October has just appeared out of nowhere, and promises to be a hectic month. I was away in Nova Scotia for five days the third week of September, and am really excited with the painting subjects I have collected from that trip, so now with the two Maritime trips , I have a lot of new work that will be coming.
October is McMichael month 🙂 Really happy that I was fortunate enough to be selected for this years special exhibit. It was the first year that I have tried it, but with different jurors each year, sometimes some really good artists do not get selected. There are only 50 spots to compete for, so for now I will enjoy that I am in this years group.
We were supposed to write a bit about ourselves and send it back to the organizers, but some artists sent it to everyone, guess so we would know all about them. Looking at the info, mine doesn’t really compare, because they are talking about how many years they studied art , what school award they received etc etc. I never got to go to art school where everyone learns to paint something the same way. I am self taught, so what I could add was that as a child, I would make my own colours using berries, dandelions and the like and my mother’s pots. There was no extra budget for art supplies. When I was ten, my teacher Don McLean and two other teachers showed up at the door with two hundred dollars worth of paints, brushes, canvases and the like, which was a considerable sum back then. My mom hemmed and hawed and didn’t wish to accept the generous gift because she “did nae wish to be beholden”, but finally gave in and then told me I could no longer use her pots. I think she really just wanted her pots back.
Growing up, the day after school let out, I was shipped by plane to my grandmother’s home in Nova Scotia to help her with her cottages in the morning. By 9:30 the chores would be done, and my cousin and I ran wild the rest of the day, playing hide and go seek in the fog in the sand dunes, digging up clams for breakfast when the tide was out, swimming at the bear hole and seeking adventures in the woods. This helped shape my love of painting wild scenery and water subjects.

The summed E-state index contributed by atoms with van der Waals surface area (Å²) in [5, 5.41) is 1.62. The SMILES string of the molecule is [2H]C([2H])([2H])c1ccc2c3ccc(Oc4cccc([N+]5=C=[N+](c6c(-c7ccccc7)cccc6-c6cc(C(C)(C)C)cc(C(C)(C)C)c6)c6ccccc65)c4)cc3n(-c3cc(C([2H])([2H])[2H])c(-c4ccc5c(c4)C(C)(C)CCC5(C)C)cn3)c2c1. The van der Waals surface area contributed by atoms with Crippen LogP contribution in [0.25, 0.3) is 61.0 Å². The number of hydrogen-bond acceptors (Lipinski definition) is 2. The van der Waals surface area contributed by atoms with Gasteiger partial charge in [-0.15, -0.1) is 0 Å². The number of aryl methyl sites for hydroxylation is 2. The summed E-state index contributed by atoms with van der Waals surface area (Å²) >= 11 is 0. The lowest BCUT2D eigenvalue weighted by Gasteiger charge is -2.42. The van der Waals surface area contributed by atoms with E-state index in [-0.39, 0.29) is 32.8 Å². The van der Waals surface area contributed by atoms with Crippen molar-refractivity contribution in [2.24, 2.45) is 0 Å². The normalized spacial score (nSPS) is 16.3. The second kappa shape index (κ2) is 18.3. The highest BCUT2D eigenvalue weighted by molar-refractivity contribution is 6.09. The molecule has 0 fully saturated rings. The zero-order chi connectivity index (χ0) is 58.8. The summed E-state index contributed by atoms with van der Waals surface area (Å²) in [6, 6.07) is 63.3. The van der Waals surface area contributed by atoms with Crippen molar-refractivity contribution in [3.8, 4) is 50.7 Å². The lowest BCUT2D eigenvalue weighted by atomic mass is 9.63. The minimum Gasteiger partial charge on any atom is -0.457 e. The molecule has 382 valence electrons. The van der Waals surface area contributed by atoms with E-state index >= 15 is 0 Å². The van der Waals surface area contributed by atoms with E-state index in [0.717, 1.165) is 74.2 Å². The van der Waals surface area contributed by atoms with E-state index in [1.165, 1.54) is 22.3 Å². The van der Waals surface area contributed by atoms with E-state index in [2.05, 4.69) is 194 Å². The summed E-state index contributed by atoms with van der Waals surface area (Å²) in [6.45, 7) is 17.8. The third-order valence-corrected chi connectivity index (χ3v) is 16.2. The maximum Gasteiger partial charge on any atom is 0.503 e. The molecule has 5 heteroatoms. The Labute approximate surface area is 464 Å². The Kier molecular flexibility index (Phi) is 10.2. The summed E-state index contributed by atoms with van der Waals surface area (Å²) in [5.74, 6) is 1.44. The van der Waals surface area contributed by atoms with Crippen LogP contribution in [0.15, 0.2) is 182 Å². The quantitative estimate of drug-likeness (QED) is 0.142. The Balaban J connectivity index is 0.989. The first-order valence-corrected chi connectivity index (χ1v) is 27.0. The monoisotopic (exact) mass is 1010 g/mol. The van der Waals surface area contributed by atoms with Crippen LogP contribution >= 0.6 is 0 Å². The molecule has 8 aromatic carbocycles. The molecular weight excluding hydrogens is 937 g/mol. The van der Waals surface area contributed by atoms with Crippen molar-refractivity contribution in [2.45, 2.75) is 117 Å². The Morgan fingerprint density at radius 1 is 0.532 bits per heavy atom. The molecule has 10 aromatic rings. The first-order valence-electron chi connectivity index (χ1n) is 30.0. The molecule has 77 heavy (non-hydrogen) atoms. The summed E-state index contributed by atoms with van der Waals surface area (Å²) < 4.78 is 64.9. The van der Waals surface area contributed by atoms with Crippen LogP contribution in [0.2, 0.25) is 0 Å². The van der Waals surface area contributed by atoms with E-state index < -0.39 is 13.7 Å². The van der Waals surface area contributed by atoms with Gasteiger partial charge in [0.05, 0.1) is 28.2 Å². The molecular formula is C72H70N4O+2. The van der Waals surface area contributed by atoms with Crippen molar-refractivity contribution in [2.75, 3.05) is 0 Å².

I also added that when I was 14, I was exhibiting at a special outdoors art show and the guest was A.Y.Jackson . The organizers were taking him up and down the rows so he could view everyone’s artwork, but when he got to mine, he said he liked my work, then sat down to discuss art with me for close to an hour, while the organizers kept checking their watches with a worried look. Alex and I became friends after that, and corresponded, and I would go and visit him in Kleinberg. I still treasure the autographed book he gave me of his life, and photos of us together, as well as an old Toronto Star clipping. He passed away in 1974.
We were also instructed to add something most people do not know about our work, so I added that anyone who knows my work, is aware that I always have something “alive”, in the painting, whether it be a butterfly or lady bug, or larger like a bird, duck or fox.
So I hope that information is useful to them, because despite having been well represented by various galleries across the country over the years, I have now decided to enjoy my studio in Alton Mill, that I share with two other wonderful artists, and again… I am self taught. Not a fancy person with multiple art courses behind me, just a painter. The closest I came to art school, was when different people at OCAD and a couple of other Universities decided to “study” me and how I work.
October 23rd is the gala at the McMichael Gallery, and it is open to the public so maybe I will see you there. The show continues on the 24th and 25th.
In the studio, there have been lots of visitors recently, but I especially enjoy the children when they come through. They politely look at the artwork, with their accompanying adult behind them hovering to remind them “Don’t touch”, but their reaction is wonderful to see, when I invite them to sit down at the easel, and show them how to do a couple of strokes on an actual painting. Have some budding artists coming in the area. 🙂
I still have a bit to complete on this new painting, but it is nearing the end. The trickiest , tedious part was doing the branches, with layer upon layer of tiny stokes using a triple zero brush. The foreground trees, and shrubbery are done with a triple zero, or a two brush depending on which area has my attention. I have used sap green and cobalt turquoise to emphasize the detail , because the prussian colours would be too stark. All of the trees still have some work to be completed, and I hope people like the end result. The subject itself is found on the 15th sideroad, north of Palgrave, On.
Hope to see you in Alton Mill. 🙂